Many said it was the longest city meeting they could remember in many years.
The Tuesday, Sept. 19, Sedona Planning and Zoning Commission meeting ended just before 9 p.m. — five and a half hours after it started. The topic: Requests for four major community plan amendments, which by law can only be addressed once a year. Still, it’s rare to have four requests on the table at once.
The commission recommended approval to the Sedona City Council for three of the requests while recommending denial of the fourth [see “Higher density requests OK’d”in this issue for two additional amendment requests]. Council will host a work session Oct. 11 and a public hearing Oct. 25 where action will take place.
Of the four requests, the one that was discussed the longest was from Son Silver West, a long-standing business on State Route 179 owned by Bill and Linda Robson. They are requesting Major Community Plan Amendment to the Future Land Use Map from single-family low density to planned area. If granted they would need to request a zone change to allow for the construction of a 36-car parking lot on a half-acre adjacent to the business.
After much discussion, deliberation and more than a hour of public input, the commission voted 3-2 to recommended denial of the request. Commissioners Randy Barcus and Gerhard Mayer were the dissenting votes while Vice Chairwoman Kathy Levin and Commissioner Avrum Cohen were excused from the meeting.
Prior to the vote, City Attorney Robert Pickels recommended that the commission not discuss or consider ongoing violations and the associated litigation on the part of Son Silver West when making a consideration of the major plan amendment.
“I have to separate the legal challenges the applicant has from this request and I’m for it,” Mayer said, noting that he once did work for Son Silver West. “Whatever happens now will be in the hands of the lawyers. The need for the parking is there. Whatever happens later will be decided by the courts.”
Commissioner Larry Klein said he would have been in favor of the request had there been an accompanying zone change application. Since there wasn’t one, he said he was voting against it because the zone change request had been withdrawn by the Robsons.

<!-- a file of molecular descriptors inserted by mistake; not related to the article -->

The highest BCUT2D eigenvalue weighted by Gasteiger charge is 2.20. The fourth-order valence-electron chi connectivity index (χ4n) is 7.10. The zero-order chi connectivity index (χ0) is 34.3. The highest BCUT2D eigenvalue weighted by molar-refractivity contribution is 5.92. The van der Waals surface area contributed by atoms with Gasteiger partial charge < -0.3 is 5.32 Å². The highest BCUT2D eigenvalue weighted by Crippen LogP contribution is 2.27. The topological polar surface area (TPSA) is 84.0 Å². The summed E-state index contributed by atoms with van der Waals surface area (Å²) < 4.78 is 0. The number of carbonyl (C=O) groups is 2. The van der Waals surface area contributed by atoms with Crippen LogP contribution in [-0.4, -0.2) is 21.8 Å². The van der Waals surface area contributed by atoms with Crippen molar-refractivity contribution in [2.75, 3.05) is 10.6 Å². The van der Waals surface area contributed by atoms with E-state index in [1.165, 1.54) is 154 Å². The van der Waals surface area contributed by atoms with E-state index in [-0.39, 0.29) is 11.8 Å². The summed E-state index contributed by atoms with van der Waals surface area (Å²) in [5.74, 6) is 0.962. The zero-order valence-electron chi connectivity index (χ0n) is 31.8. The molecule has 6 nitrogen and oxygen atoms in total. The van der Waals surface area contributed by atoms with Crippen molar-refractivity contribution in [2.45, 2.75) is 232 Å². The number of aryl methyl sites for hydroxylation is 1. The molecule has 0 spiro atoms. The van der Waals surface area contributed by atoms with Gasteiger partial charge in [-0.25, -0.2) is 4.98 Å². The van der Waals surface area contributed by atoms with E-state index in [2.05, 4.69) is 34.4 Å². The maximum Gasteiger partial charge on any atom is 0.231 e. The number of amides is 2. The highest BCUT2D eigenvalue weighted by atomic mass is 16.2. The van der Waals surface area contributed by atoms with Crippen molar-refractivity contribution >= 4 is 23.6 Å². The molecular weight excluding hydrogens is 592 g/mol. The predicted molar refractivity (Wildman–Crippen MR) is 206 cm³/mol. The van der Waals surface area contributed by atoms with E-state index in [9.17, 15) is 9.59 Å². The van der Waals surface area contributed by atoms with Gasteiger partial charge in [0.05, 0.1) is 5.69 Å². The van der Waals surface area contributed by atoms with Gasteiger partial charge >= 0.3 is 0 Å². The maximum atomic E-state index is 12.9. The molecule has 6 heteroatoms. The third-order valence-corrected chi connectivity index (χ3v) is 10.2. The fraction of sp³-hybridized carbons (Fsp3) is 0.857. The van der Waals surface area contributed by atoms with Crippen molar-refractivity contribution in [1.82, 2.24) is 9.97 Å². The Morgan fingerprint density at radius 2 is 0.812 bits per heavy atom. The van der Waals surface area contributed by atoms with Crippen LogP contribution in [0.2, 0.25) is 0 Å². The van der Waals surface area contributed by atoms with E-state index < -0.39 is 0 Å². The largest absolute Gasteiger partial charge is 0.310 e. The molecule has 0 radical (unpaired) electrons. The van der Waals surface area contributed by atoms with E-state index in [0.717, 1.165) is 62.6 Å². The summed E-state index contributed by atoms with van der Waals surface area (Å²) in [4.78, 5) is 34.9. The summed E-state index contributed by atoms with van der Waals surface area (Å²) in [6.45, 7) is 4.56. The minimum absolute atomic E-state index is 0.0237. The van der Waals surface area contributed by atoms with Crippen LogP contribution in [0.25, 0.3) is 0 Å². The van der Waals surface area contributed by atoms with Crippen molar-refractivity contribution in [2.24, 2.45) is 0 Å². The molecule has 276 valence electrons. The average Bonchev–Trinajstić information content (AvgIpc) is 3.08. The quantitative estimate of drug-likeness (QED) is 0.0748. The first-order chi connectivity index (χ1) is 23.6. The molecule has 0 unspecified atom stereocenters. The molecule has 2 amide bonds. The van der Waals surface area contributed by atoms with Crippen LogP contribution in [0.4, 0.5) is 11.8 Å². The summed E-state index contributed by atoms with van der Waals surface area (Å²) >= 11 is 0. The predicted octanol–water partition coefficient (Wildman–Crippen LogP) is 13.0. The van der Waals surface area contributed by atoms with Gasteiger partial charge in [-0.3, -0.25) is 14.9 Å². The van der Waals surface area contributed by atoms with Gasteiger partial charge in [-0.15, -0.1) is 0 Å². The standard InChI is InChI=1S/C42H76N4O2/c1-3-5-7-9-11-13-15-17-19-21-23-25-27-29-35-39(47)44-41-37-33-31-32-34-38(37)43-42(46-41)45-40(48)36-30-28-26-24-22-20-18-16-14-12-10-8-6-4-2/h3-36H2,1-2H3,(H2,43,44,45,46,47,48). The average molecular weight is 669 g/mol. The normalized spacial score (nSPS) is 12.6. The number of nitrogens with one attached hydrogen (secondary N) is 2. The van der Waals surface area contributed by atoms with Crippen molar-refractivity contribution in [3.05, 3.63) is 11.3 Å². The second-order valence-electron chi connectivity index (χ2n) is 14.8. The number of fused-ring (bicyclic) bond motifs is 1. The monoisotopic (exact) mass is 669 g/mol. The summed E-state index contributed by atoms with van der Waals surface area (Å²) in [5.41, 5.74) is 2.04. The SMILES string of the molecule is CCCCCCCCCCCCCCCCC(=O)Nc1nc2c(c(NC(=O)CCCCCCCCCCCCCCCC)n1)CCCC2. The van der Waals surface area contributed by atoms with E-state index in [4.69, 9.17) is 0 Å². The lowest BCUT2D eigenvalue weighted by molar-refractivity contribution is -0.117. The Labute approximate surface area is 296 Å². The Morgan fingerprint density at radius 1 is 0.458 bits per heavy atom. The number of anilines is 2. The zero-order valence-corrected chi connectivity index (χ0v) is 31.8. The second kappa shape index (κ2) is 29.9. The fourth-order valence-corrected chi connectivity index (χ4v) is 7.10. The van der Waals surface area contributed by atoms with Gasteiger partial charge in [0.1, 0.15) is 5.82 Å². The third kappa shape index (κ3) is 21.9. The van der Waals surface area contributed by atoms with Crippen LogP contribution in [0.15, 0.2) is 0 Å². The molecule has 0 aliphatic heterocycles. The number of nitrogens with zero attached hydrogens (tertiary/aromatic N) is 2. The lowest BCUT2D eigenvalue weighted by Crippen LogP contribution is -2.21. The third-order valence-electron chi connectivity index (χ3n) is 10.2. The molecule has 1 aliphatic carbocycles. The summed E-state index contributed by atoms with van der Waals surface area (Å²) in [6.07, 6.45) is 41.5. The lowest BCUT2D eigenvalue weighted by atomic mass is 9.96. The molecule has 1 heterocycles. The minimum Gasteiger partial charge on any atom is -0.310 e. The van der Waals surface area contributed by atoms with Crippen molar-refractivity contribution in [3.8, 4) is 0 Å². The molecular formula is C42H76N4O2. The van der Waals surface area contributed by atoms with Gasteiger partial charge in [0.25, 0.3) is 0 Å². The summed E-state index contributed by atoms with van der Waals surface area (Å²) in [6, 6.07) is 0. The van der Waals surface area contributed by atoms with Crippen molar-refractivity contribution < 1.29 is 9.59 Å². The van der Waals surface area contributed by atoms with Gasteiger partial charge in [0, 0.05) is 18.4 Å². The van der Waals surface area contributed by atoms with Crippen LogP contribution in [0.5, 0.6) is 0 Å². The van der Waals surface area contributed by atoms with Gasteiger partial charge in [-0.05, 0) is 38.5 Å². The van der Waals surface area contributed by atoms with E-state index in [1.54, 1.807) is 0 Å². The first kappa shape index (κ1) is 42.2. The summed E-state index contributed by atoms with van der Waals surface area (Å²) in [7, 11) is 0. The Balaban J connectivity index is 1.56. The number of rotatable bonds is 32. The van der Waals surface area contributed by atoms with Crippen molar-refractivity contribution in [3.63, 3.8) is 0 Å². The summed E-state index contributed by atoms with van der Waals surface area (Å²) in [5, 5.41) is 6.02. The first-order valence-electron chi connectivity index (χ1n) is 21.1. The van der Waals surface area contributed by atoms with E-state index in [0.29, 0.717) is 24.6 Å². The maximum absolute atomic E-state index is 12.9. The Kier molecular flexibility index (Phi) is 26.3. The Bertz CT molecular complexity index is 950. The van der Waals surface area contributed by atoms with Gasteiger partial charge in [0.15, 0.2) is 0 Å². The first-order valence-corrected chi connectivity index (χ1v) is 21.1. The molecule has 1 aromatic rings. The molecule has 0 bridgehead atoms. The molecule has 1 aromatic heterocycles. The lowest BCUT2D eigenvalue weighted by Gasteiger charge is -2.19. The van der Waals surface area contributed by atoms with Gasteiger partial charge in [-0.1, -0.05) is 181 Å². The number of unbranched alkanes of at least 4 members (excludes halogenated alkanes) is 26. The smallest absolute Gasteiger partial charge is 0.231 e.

“Depending upon what the City Council decides, I don’t know if this is a win for anyone,” he said.
With the informal vote at 2-2, Commission Chairman Marty Losoff explained why he was voting against the request.
“We’ve heard from the public a lot and if this was a popularity contest, it would be hands down [in favor of the applicant],” he said. “But this isn’t a popularity contest. We’re talking about a major plan amendment. My concern has always been that we should not act in a vacuum. Sometimes we have no choice but this isn’t one of those times. We shouldn’t look at just parking. We need to look at what the environment should be like in that area.”
Staff recommended the request from the Robsons be denied and listed nine reasons, which included the following:
The proposed Community Plan Future Land Use Designation of Planned Area is not consistent with the single-family low-density future land use designations for the surrounding properties, including the property it proposes to support.
The proposed Community Plan Future Land Use Designation of Planned Area would allow for other non-residential uses on Tract 40 [the proposed parking lot], while all surrounding properties are restricted to single-family low-density considerations, including the legal nonconforming property it proposes to support.
The proposal is being considered in isolation to tracts 41 and 42 [the existing business] which are an integral component of the proposed parking lot.
In all, 24 members of the public spoke with 14 in favor and 10 against the request from the Robsons. Those in favor said this is a long-standing business, that it’s an iconic spot for locals and visitors, the city is treating them unfairly, that parking spots for the business were lost with the reconstruction of State Route 179 and that a parking lot would eliminate street parking on Arrow Drive.
Those opposed pointed out the noise issues, parking, that the business has been out of compliance for many years, the retail square footage is three times what it’s supposed to be and that the Robsons should have to abide by the same rules as any other Sedona business.
The commission also took action on the following:
Sedona Hard Cider
Location: 145 Copper Cliffs Lane
Applicant: John R. Graham
Request: Major Community Plan Amendment to the Future Land Use Map from single-family low density to planned area.
Purpose: To allow for the production of hard cider within the existing buildings.
P&Z recommendation: Approval
The property proposed for development currently consists of a single-family residence and various accessory structures and sits on 3.36 acres. According to Coconino County records, the single-family home was constructed in 1955. There is no record of when the other buildings were constructed, though the property owner believes it was constructed soon after the house. The city has no permit record for this property.
There is an orchard on this property consisting of 250 apple trees along with approximately 30 other fruit trees. The applicant has stated that apple cider has been produced on this property for more than 40 years.
In addition, other properties in the area have a history of growing, harvesting and selling apples and apple-related products along with other agricultural products. A zone change would allow for the production of hard cider, an alcoholic beverage.